Middle Eastern Comfort Food (podcast)Jan 27th, 2012 | By Cecilia | Category: Featured Articles, podcast, the show
Hummus, babaghanoush, falafel and pita bread are practically synonymous with Middle Eastern cuisine; but what about Musakhkhan and Knafeh? Get to know these dishes—and how to correctly pronounce their names– on this week’s show featuring Sahar Arafat Ray.
I met Sahar at a party in June 2011 at a mutual friend’s home; everyone at the gathering was a culinary professional or food enthusiast.
Sahar fits comfortably into both groups.
She teaches cooking classes in people’s homes via her business Tart Queen’s Kitchen, as well as at Central Market, where she is a past Cooking School Manager at the Austin store.
During our party conversation, I learned she has Texas and Arab roots, and does a great deal of Middle Eastern cooking.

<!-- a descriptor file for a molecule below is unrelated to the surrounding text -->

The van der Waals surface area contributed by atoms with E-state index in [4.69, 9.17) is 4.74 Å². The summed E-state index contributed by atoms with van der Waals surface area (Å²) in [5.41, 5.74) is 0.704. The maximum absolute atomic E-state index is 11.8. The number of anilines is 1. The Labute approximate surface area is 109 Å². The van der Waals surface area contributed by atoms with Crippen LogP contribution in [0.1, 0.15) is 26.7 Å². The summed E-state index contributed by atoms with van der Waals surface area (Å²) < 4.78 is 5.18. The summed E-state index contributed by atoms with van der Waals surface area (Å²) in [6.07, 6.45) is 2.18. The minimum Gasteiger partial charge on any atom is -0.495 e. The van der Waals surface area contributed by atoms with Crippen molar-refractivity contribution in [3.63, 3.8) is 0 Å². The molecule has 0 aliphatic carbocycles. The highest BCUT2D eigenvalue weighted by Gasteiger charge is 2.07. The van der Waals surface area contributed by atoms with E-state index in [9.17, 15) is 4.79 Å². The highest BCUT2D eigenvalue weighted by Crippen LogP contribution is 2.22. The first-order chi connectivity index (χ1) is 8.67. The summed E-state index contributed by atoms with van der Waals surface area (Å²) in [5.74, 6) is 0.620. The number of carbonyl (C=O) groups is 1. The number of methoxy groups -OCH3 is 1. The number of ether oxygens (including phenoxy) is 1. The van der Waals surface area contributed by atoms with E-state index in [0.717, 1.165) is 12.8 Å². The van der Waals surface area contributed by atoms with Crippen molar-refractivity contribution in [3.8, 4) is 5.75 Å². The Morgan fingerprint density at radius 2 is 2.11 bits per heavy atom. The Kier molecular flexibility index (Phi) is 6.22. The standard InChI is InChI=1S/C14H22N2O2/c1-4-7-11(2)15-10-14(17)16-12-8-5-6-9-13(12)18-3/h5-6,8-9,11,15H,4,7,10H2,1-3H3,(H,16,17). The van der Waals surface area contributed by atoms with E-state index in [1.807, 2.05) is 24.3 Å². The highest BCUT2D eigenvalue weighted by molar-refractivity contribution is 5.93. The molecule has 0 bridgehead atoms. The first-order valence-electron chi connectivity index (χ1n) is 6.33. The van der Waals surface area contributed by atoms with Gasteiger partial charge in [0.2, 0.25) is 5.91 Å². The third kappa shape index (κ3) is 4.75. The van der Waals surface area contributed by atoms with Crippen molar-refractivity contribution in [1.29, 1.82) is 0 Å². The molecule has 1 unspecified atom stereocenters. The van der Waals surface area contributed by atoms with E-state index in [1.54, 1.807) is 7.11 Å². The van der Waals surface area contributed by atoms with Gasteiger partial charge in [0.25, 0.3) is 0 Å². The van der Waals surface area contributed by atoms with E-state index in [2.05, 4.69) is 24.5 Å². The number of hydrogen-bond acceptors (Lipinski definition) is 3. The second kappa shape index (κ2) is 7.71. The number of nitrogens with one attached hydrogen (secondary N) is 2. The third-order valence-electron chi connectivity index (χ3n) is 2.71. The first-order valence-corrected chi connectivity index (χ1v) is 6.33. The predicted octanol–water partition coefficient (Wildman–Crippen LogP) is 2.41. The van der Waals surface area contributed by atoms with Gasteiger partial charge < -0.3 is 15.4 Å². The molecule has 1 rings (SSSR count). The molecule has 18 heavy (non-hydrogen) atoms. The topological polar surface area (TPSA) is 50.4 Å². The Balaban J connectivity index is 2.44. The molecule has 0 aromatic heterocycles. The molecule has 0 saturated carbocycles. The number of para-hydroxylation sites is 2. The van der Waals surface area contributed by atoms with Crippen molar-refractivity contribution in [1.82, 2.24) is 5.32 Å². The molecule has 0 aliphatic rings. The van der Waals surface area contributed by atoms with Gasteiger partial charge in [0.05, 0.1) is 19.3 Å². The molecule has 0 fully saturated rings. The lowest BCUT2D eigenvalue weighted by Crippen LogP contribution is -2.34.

Of course I had to get her on the show.
We tried mightily to coordinate our schedules so we could get a show on the air at the end of the Muslim observance of Ramadan (30 days of sunrise to sunset fasting) and the beginning of Eid al-Fitr, a three-day festive occasion where Muslims literally celebrate breaking the fast.
Scheduling conflicts thwarted our efforts.
That didn’t stop us from eventually getting together so that Sahar could demonstrate how she prepares two dishes Muslims might (and do) eat during Eid al-Fitr.
The recipes for Mussakhan, which roughly translates to baked chicken on bread, and Knafeh, which is sweet baked shredded phyllo with cheese, are not for those watching their weight. They harbor large quantities of olive oil, butter and sugar–respectively.
But what would you expect? These are foods people eat to break a 30 day fast.
You don’t have to fast for 30 days to give these recipes a whirl. They are very easy to make and delicious, too–they’re just not intended to be eaten every day (even though you’ll want to).